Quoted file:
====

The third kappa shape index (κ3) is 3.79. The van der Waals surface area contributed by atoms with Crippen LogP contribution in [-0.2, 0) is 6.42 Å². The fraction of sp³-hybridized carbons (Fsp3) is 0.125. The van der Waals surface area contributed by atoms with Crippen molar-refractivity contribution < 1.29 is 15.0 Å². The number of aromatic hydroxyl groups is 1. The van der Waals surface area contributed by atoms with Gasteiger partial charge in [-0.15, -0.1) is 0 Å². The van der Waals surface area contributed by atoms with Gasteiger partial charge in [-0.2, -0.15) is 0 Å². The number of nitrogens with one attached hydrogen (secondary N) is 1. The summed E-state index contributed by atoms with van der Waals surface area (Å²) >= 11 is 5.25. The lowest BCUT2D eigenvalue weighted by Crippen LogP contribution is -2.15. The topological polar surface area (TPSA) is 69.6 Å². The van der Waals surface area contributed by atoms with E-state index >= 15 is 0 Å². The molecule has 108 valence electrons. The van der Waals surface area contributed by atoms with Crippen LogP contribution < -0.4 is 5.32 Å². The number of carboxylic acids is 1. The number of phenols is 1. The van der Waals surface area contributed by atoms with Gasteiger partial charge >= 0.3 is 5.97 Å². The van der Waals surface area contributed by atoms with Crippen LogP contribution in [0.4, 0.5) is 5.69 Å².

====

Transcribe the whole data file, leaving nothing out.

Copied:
The third kappa shape index (κ3) is 3.79. The van der Waals surface area contributed by atoms with Crippen LogP contribution in [-0.2, 0) is 6.42 Å². The fraction of sp³-hybridized carbons (Fsp3) is 0.125. The van der Waals surface area contributed by atoms with Crippen molar-refractivity contribution < 1.29 is 15.0 Å². The number of aromatic hydroxyl groups is 1. The van der Waals surface area contributed by atoms with Gasteiger partial charge in [-0.15, -0.1) is 0 Å². The van der Waals surface area contributed by atoms with Gasteiger partial charge in [-0.2, -0.15) is 0 Å². The number of nitrogens with one attached hydrogen (secondary N) is 1. The summed E-state index contributed by atoms with van der Waals surface area (Å²) >= 11 is 5.25. The lowest BCUT2D eigenvalue weighted by Crippen LogP contribution is -2.15. The topological polar surface area (TPSA) is 69.6 Å². The van der Waals surface area contributed by atoms with E-state index >= 15 is 0 Å². The molecule has 108 valence electrons. The van der Waals surface area contributed by atoms with Crippen LogP contribution < -0.4 is 5.32 Å². The number of carboxylic acids is 1. The number of phenols is 1. The van der Waals surface area contributed by atoms with Gasteiger partial charge >= 0.3 is 5.97 Å². The van der Waals surface area contributed by atoms with Crippen LogP contribution in [0.4, 0.5) is 5.69 Å².